SACRAMENTO, Calif. — "Medicine Man: The Stan Brock Story" is touring film festivals across the United States. It tells the story of Stan Brock a man that dedicated his life to giving people access to free healthcare.
He started a non-profit called Remote Area Medical (RAM) which holds pop-up free healthcare clinics across the country. One of those clinics happened at Cal Expo in 2012 and is featured in the film.
Linda Kreir sought out care at that clinic.
“I hadn’t had readers in seven years because my insurance only covered one pair of glasses,” Kreir said. “It was expensive and I couldn’t afford it. I’m on disability.”
Krier said she met many others facing hardship. Some needed teeth pulled, preventative care and heart checks. One patient is still stuck in her mind nearly 10 years later.
“A little boy who was getting his glasses and he goes, 'I can see!' And I just bawled,” she said.
Volunteer Blanca Ruiz worked as an English-Spanish translator at the clinic. She said she was right in the middle of it all helping doctors and patients connect.
“I got to see the people, hear their stories and it's tragic. Its very sad,” Ruiz said. “Without insurance, it is very, very, very hard to afford medical care here in the U.S.”
Ruiz recalls how people waited for hours in the rain for the clinic to open.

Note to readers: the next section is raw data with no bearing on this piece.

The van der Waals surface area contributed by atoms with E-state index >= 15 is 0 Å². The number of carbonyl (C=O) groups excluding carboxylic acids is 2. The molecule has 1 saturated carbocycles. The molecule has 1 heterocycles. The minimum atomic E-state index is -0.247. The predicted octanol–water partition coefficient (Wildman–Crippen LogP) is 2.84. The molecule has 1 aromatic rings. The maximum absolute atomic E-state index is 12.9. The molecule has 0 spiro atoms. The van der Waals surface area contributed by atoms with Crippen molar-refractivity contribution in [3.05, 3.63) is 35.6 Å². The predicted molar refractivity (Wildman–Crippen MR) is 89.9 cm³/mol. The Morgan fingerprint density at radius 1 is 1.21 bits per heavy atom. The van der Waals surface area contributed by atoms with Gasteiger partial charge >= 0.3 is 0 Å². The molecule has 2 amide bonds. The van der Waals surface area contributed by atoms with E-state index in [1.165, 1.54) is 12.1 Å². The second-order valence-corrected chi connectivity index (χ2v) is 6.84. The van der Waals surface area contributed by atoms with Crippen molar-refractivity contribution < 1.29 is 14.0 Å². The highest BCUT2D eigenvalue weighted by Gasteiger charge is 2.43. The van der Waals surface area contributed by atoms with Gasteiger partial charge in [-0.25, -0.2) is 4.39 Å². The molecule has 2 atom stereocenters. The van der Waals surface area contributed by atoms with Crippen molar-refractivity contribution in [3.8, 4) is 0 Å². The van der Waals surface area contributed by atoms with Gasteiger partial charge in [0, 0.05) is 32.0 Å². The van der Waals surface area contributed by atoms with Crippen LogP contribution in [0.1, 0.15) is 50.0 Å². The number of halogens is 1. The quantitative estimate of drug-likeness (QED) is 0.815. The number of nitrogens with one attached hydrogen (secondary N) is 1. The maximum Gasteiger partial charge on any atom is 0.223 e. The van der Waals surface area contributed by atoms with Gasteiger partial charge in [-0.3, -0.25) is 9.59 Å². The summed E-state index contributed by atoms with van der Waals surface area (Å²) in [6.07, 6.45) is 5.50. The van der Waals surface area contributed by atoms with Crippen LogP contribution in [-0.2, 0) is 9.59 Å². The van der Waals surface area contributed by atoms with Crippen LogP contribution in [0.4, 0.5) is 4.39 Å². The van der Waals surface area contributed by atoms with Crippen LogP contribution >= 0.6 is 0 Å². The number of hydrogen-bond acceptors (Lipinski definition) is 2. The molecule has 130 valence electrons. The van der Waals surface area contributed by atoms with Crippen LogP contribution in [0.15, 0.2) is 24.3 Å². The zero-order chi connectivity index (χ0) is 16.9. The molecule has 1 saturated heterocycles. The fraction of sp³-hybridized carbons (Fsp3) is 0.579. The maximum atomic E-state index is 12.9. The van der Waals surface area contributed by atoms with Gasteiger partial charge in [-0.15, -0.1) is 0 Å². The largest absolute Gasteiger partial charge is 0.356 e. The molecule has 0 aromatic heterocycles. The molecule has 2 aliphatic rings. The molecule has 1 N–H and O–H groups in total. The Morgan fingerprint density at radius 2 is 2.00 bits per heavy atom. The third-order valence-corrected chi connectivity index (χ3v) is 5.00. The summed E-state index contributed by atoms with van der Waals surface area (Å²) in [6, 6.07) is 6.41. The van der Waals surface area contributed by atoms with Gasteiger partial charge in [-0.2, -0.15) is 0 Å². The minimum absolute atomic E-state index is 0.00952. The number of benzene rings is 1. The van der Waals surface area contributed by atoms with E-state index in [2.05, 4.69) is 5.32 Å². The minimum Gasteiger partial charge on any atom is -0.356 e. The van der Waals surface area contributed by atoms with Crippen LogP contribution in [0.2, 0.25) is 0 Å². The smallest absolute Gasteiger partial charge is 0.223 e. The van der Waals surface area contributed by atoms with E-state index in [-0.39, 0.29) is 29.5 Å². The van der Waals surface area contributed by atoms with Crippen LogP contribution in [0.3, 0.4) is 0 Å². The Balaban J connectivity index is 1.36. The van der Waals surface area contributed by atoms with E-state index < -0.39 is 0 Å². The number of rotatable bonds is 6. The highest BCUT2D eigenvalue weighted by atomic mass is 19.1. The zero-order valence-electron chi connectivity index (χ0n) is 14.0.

"It was raining and all these people had been there all night or out there in the rain, cold, and getting wet under little umbrellas sitting on the sidewalk," she said. "Just waiting to enter the clinic at 5 o’clock in the morning.”
Now looking back 10 years later, Kreir, Ruiz and the film’s director said they don’t believe healthcare has changed in America.
“For people on the ground with healthcare needs, nothing changed. They were in just as bad of a situation in 2012 as they were in 2018," director Paul Michael Angell said. "But what did change was I think the American people opened up to the idea of the universal free health care system.”
According to the California Health Care Foundation, in 2019, one in three Californians relied on the state’s low-income health insurance plan.
In March, President Joe Biden announced the enrollment period for Obamacare would extend through most of the summer. Americans now have until August to sign up, which could mean more access for people like those in the film.
“I’m not sure everybody knows that there are people who cannot afford to access healthcare at all," Angell said. "It could be people who work in the service industries, in restaurants, who stack shelves."
Krier noted the same thing when she went to the RAM clinic back in 2012.
“These were people who were middle class, they were teachers, people who were self-employed,” Krier said. “These were real people who were really really struggling.”
To watch “Medicine Man: The Stan Brock Story,” the Cleveland Film Festival will be showing the film through April 20. Click HERE to watch the film.
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